Dairy foods are foods containing milk from mammals such as cow, goat, sheep, camel or buffalo. Milk is comprised mostly of water, then sugar in the form of lactose, protein in the form of casein and whey, fats, vitamins and minerals. While there are a lot of beneficial nutrients in dairy, there is mixed evidence on its benefits and potential drawbacks. Some individuals who have dairy-related disorders may need to completely remove it from the diet.

composition of dairy foods


Dairy foods are normally derived from cow’s milk, however sometimes sheep, goat or other mammal’s milk are used.

Examples of Dairy Foods

  • Full cream and skim milk
  • Ice cream
  • Soft and hard cheese
  • Yoghurt
  • Butter
  • Cream
  • Custard
  • Buttermilk
  • Powdered milk
  • Ghee
  • Whey protein
  • Casein protein
  • Kefir
  • Milk-based desserts

How can I tell if a product contains dairy?

As dairy is a common allergen, milk and milk derivatives should be bolded on a product’s ingredients list, or say ‘contains milk’ in the allergy information.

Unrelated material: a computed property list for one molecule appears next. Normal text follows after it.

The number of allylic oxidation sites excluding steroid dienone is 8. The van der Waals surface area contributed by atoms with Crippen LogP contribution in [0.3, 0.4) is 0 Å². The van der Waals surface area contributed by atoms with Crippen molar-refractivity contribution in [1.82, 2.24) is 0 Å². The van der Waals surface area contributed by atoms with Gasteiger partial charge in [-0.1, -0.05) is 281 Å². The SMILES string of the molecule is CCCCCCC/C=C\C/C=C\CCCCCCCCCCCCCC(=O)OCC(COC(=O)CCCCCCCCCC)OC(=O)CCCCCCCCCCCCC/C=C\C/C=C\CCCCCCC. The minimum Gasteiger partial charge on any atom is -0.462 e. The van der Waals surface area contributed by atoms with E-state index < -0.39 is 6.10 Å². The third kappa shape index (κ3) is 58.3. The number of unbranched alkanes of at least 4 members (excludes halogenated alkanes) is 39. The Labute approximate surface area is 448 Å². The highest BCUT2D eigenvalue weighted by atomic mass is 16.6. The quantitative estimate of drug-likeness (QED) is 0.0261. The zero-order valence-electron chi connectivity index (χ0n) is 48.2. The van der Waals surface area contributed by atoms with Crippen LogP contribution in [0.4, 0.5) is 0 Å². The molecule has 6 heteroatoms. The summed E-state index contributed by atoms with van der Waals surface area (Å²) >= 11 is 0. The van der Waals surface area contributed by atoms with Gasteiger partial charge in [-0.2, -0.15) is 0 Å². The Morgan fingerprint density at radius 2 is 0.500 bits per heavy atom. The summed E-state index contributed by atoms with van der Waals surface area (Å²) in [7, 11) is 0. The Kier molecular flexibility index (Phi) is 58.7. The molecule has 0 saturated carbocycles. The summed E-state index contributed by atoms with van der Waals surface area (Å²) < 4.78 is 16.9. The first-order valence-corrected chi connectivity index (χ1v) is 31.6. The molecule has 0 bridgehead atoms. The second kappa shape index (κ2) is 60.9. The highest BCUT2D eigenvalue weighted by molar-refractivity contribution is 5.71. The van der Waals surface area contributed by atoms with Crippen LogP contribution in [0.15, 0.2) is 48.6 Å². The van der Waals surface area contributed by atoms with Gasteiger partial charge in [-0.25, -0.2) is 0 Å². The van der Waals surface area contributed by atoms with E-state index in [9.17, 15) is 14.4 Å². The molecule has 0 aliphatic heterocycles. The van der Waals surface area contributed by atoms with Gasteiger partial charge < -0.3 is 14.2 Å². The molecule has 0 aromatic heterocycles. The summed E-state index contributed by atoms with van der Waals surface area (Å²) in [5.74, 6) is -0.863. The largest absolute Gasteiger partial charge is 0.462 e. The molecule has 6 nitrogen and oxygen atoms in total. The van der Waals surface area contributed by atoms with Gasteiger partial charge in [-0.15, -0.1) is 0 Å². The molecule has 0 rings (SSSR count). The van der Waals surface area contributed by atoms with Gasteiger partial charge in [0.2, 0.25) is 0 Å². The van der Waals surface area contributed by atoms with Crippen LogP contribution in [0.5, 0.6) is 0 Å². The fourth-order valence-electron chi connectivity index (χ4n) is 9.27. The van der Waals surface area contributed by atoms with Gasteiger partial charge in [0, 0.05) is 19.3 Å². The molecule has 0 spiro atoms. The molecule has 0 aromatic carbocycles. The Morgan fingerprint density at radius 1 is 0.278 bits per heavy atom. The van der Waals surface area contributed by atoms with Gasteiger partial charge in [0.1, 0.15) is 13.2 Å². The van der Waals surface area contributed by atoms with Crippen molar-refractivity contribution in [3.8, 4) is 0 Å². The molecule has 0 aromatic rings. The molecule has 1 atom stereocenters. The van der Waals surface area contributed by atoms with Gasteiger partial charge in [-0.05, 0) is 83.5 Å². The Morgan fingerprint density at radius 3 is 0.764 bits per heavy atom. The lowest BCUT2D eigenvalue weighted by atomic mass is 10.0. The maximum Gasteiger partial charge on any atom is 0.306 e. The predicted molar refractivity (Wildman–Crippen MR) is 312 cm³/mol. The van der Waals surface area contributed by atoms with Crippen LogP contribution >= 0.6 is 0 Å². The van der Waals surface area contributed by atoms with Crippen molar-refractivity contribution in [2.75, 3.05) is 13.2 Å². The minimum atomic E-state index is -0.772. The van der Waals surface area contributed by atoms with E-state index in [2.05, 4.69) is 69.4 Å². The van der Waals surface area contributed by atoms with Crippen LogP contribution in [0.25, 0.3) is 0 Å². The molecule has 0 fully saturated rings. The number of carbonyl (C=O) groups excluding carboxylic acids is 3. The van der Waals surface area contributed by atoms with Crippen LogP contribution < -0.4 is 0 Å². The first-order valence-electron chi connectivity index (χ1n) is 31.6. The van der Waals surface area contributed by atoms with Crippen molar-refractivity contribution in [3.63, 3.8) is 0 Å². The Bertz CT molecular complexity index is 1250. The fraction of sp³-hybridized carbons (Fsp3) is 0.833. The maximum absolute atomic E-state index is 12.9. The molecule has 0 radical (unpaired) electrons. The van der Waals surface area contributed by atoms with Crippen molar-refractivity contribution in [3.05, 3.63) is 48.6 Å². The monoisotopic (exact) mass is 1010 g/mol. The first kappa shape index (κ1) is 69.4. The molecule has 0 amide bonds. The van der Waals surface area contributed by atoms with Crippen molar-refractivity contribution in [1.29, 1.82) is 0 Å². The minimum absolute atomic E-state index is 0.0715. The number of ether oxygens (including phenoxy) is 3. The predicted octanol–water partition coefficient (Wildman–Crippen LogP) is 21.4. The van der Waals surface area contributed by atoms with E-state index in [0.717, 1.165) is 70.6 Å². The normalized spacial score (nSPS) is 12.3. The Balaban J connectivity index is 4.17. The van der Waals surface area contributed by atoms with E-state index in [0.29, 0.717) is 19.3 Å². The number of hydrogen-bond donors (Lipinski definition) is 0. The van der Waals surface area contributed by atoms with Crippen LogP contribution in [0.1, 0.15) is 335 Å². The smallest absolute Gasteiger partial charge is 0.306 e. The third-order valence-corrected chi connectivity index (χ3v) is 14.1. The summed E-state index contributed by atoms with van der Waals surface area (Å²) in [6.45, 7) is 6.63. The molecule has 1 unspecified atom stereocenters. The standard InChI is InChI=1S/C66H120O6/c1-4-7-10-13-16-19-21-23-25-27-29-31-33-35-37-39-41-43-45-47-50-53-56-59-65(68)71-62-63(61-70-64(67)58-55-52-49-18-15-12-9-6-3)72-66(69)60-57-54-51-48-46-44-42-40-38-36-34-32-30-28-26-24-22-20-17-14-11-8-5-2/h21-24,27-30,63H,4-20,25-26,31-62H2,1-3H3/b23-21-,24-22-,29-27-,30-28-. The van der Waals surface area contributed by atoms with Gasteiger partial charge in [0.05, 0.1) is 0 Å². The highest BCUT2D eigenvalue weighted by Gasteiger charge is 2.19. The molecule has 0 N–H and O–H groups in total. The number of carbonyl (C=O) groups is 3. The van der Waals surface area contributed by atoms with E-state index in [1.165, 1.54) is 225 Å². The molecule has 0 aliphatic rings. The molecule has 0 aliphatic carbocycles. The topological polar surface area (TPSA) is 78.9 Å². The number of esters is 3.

how to spot dairy foods


Lactose Intolerance

Dairy foods contain a sugar called lactose, which is metabolised in the body by an enzyme called lactase which is secreted by the cells in the small intestine as the dairy foods pass through the gut. Lactose is broken down to galactose and glucose, which are smaller sugars that can be absorbed by the body and used for energy. However, if the body doesn’t produce lactase, lactose is not broken down and travels down the intestines in tact where it is fermented by the bacteria that live in our large intestine, This over fermentation leads to uncomfortable gastrointestinal symptoms such as stomach pain, bloating, gas, and diarrhoea. This is called lactose intolerance.